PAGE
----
Diabetes is one of those diseases that has generated not just one but a series of "Holy Grails," including a totally non-invasive glucose monitor and — the most holy of all — a cure. But short of producing the non-invasive monitor, and with the possibility of a cure in the very distant future, the next most ideal of the "grails" in this sector is an artificial pancreas. Such a device would combine a continuous sensor system with an insulin pump, the sensors detecting when insulin is needed and then signaling the pump to deliver it in a closed-loop system, all in a totally implantable device package.
The possibilities for developing such a device and research progress in the area were discussed in various presentations and most specifically during the Artificial Pancreas Symposium at the second annual meeting of the Diabetes Technology Society (San Francisco, California) last month in Atlanta, Georgia. Because such a device is still so far in the future as a commercialized reality, the discussions focused primarily on the developmental progress of the primary components of such a system. The message of those presentations, more often than not, was that the progress in these areas is littered with large uncertainties and larger frustrations.
As one instance, the market potential of continuous glucose monitoring was downplayed by Meinhard Schmidt of Roche Diagnostics (Mannheim, Germany), who said his company sees the continuous monitoring approach as unlikely to be the most prominent in a future consumer market. He compared the spectrum from spot monitoring to continuous monitoring to the range from single photograph to a moving picture and, by further analogy, to early images of the galloping horse to determine if its legs were ever completely off the ground. Each type provides different kinds of information and has its respective drawbacks in terms of accuracy and complexity, he said. While continuous glucose monitoring would be a part of Roche's product mix, it would not be the most important and that the company would, he said, focus on keeping "its feet on the ground."
John Pickup, MD, PhD, a physician at Guys Hospital (London), offered perhaps the most pessimistic view of progress in the field of diabetes and the artificial pancreas particularly, noting that some technologies in the sector had been launched about 40 years ago, with total maturity yet to be achieved for many of them. One illustration that he offered was a comparison of a continuous monitor from Medtronic MiniMed (Northridge, California) with the GlucoWatch from Cygnus (Redwood City, California), his graphic renderings showing wide variability between the devices and some areas of missed readings for both.
Pickup was followed by William Tamborlane, PhD, head of the Diabetes Research in Children Network at Yale University (New Haven, Connecticut), who described ongoing research with the MiniMed and Cygnus devices to determine the usefulness of continuous monitoring in young adults and children. That research should be completed next year, he said, and is likely to provide further insight into broader applications of continuous glucose monitoring.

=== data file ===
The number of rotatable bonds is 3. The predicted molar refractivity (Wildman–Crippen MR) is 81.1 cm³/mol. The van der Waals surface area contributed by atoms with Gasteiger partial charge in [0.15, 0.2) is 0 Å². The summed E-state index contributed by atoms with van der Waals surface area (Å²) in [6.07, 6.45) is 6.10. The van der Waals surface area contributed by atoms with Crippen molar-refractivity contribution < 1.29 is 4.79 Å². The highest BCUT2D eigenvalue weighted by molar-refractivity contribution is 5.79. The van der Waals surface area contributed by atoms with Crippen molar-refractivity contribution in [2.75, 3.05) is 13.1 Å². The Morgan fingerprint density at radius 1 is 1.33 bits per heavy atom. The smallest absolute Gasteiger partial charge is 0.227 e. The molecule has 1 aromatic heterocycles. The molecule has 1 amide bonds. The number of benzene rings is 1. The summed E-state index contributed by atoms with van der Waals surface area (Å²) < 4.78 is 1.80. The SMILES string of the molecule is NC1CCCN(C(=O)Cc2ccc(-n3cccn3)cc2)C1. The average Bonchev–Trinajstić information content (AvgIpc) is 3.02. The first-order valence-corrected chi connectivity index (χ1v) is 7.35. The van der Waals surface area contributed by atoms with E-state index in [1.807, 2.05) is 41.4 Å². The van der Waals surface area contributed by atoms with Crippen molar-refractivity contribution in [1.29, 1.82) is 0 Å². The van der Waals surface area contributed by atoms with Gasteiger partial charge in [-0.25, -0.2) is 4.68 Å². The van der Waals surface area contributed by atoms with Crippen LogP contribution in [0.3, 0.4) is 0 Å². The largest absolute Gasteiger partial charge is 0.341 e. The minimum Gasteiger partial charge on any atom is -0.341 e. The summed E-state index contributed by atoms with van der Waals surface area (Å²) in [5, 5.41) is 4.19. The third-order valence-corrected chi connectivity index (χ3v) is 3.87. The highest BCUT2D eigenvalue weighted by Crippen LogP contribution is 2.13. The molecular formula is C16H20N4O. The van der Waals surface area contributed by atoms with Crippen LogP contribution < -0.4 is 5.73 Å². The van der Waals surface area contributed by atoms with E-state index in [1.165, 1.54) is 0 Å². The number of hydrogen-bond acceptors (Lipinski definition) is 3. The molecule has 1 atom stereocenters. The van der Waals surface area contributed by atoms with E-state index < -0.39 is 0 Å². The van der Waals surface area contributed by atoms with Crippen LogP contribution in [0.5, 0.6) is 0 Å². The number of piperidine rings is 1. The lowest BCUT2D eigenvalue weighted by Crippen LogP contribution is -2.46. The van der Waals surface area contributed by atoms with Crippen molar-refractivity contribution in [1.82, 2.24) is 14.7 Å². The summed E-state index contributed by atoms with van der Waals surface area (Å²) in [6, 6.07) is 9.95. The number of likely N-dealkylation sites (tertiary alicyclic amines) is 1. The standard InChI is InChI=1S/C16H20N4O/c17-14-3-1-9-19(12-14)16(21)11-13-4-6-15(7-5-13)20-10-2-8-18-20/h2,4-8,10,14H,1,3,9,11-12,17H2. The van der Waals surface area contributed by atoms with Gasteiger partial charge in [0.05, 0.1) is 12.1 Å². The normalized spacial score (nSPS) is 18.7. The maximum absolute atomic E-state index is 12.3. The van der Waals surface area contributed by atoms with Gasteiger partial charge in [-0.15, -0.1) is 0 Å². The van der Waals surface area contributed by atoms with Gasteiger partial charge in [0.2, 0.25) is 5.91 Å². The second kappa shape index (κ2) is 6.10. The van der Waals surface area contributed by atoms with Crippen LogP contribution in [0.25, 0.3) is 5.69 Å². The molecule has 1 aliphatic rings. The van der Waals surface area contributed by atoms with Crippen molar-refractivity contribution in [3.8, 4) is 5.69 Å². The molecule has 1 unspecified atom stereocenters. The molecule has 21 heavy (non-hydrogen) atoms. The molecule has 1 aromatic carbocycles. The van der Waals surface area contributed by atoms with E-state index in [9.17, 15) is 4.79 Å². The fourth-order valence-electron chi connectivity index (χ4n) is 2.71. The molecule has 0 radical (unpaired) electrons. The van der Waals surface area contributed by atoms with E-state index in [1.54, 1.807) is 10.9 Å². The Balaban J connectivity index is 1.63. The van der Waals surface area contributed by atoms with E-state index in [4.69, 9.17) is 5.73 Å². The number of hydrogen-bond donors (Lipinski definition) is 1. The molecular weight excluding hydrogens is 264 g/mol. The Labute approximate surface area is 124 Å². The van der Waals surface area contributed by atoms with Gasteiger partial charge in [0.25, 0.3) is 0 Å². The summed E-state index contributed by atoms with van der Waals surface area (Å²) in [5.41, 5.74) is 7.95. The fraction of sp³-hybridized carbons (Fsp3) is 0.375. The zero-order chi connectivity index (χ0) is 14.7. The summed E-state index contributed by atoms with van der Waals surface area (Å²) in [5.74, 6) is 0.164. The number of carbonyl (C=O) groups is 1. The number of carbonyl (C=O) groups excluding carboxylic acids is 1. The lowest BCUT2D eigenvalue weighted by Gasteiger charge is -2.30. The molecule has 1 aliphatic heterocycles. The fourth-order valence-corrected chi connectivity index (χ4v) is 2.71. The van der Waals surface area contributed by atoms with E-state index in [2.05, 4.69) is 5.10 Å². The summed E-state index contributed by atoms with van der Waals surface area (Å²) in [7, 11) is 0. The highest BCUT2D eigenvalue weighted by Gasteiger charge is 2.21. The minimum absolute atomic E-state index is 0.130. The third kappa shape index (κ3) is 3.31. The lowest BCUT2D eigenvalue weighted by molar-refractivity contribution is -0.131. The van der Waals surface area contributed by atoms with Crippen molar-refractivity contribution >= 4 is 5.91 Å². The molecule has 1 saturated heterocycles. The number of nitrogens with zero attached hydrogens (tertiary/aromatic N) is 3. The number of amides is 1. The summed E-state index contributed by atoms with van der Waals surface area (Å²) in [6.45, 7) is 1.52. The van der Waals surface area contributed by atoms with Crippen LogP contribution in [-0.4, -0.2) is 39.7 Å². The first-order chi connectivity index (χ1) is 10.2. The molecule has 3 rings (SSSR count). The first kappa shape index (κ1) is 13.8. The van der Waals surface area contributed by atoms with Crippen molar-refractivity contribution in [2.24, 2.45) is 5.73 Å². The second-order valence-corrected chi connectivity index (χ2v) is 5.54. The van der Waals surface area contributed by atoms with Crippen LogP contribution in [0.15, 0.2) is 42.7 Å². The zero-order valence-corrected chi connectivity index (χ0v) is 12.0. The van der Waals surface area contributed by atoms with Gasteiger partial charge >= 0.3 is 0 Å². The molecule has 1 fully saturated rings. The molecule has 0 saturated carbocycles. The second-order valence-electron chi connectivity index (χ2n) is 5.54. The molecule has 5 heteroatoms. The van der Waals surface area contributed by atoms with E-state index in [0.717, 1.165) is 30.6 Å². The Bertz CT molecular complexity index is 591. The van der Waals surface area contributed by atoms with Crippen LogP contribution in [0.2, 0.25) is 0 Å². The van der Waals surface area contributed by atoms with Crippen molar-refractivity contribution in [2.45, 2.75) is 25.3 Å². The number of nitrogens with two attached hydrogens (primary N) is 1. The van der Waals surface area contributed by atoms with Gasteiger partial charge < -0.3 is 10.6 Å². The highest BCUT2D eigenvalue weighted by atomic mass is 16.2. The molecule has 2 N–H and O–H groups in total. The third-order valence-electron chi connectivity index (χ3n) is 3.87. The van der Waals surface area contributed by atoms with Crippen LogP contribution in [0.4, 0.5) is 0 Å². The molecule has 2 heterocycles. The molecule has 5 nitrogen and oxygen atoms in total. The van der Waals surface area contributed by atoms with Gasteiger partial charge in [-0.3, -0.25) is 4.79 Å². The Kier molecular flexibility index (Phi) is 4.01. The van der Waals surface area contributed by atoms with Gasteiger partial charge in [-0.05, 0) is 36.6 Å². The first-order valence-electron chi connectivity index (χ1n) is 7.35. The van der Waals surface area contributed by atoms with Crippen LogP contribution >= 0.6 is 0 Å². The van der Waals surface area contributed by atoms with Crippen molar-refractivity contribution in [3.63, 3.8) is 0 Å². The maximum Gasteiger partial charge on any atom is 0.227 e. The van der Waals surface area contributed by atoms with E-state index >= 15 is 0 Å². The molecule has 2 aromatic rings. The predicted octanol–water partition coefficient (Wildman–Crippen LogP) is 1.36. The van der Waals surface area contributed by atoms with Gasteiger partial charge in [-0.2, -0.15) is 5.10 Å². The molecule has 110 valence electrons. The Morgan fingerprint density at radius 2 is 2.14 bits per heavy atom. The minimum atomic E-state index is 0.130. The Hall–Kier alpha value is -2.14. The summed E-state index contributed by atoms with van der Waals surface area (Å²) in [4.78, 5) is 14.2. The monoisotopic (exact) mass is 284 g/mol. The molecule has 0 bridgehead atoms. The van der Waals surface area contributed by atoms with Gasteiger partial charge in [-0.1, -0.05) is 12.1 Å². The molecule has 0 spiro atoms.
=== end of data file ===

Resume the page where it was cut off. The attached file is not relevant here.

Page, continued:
Focusing on the insulin pump feature of a device such as this, Marina Scavini, MD, PhD, a professor at the University of New Mexico (Albuquerque, New Mexico), listed a wide range of barriers to future development. These include problems with stable insulin preparations, the need for high levels of professional training among clinicians implanting the devices and a lack of competition among manufacturers in device development, primarily because of high R&D costs for such an effort. She cited a variety of potential co-morbidities with implantable pump devices, including "pump pocket complications" and high rates of explants and the resultant psychological complications.
Besides the rather distant prospects for an artificial pancreas, other presenters at the meeting provided insights into other advanced systems for improving diabetes management. Benjamin Feldman, PhD, of TheraSense (Alameda, California), reported on continuing development of a subcutaneous electrochemical sensing systems that produced blood glucose values at 15-minute intervals over a three-day implant period. Added to the device were membrane layers improving both signal take-up and biocompatibility.
Research on various computer and telemedical systems was cited as offering other possibilities for improved diabetes management.
Ronald Merrel, MD, of the department of surgery at Virginia Commonwealth University (Richmond, Virginia) presented research on home management of the data, via sensors, to transmit digital data on glucose, retinal status alerts for hypoglycemia and mental status, diet and weight changes to a management center. But Merrel also issued the rather large caveats that such systems "should be compatible with office practice and the lifestyle of patients and must not be prohibitively expensive."
Riccardo Bellazzi, PhD, of the University of Pavia (Pavia, Italy), gave an overview of telemedical projects in Europe, including eight homecare telemedicine applications focused on diabetes. One of them, the M2Dm project (for Multi-Access Services for Managing Diabetes Mellitus patients) has been launched to design and test a platform enabling the collection of data in a central database server to be accessed through the Internet, through the phone or through dedicated software for data downloading from glucometers. He said that four medical centers are following 80 patients in three European countries and will evaluate the effectiveness of the program in terms of clinical, organizational, economical, quality of life and usability outcomes.